There was something entirely fitting about the way Bill Clinton began what must surely have been one of the most trying days of his long political life. Just ahead lay a kind of public humiliation that few have known—the most intimate details of an illicit sexual liaison laid bare for all the world, or at least all the world with access to the Internet, to read.
As your cover story “Why kids can’t read” (Sept. 7) points out, the dyslexic brain is “wired differently.” This makes it difficult for the dyslexic to master skills like reading, writing and calculation. But this different brain is superior to the nondyslexic brain in other ways.
Kenneth Starr may look nothing like Darth Vader: he is bespectacled and professorial, seen most often in television clips clutching a travel mug of Starbucks coffee, getting into his car outside his modest Virginia home to go to work. He also enjoys taking long walks in the countryside, singing hymns and thinking about passages from the Bible as a way of unwinding—a habit learned in childhood as the son of a strict Church of Christ minister.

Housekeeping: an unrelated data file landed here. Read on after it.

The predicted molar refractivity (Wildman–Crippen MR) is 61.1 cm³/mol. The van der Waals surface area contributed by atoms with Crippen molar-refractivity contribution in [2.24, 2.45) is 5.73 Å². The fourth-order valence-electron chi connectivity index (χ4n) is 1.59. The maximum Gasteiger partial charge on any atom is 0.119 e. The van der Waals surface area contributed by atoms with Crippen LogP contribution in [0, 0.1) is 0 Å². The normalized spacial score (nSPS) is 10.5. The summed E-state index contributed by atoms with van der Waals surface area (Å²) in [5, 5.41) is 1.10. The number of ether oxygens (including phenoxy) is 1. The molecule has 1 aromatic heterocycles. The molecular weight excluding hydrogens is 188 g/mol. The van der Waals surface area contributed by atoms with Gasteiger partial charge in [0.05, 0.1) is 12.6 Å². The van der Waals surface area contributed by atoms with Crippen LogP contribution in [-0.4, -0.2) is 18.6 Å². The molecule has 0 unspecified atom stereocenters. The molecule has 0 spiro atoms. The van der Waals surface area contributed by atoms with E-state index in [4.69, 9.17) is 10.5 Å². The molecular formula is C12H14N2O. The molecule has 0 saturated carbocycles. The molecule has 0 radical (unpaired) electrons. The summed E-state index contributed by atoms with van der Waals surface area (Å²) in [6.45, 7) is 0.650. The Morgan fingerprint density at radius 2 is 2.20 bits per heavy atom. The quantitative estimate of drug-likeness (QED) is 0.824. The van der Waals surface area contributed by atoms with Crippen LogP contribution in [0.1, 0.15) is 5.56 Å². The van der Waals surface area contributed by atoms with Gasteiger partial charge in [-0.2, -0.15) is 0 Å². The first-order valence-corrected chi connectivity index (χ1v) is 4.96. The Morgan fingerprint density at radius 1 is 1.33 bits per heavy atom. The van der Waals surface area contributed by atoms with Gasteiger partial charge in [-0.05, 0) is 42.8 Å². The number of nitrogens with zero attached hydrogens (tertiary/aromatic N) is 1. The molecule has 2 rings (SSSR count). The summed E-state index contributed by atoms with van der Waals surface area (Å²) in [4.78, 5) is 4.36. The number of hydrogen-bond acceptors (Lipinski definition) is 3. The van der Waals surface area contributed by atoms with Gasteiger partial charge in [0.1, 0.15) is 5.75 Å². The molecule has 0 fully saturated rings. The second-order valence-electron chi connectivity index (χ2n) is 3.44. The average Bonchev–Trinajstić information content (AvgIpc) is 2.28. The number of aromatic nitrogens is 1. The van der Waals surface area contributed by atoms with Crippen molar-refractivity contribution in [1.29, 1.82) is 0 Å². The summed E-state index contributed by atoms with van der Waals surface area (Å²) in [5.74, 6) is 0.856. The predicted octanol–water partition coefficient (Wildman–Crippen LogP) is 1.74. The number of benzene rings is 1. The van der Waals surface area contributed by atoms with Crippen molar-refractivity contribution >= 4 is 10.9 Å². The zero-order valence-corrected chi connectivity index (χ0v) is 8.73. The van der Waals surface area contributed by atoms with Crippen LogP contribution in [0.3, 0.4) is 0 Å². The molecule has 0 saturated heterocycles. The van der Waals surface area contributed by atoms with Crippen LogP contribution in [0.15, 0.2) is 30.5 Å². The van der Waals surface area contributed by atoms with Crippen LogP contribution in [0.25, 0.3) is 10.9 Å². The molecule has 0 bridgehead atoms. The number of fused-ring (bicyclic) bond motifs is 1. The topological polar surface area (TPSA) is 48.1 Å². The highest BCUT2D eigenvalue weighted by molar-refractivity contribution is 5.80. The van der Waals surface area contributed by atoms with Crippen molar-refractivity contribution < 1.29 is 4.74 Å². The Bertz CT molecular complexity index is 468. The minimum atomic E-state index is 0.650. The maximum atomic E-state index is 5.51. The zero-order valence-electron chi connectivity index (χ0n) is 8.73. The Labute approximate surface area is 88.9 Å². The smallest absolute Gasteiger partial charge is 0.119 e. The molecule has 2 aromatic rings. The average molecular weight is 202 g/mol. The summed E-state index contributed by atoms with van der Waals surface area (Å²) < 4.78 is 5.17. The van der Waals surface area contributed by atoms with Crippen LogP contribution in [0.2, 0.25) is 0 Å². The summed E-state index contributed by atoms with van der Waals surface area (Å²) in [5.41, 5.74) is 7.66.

It was dark, cold and dangerous, but Tim MacFarlane was in his element. The glacier-fed waters of Alice Lake, 60 km north of Vancouver, had claimed one life already that mid-August day. Just hours earlier, 22-year-old athlete Allen Yan, training for a coming triathlon, had been seen swimming across the lake.
It was a warm autumn day in the exercise yard of Stony Mountain Institution, 11 km north of Winnipeg. And as the film crew laid out cables and sound equipment last week, dozens of convicts wearing identical prison greens watched from the sidelines.
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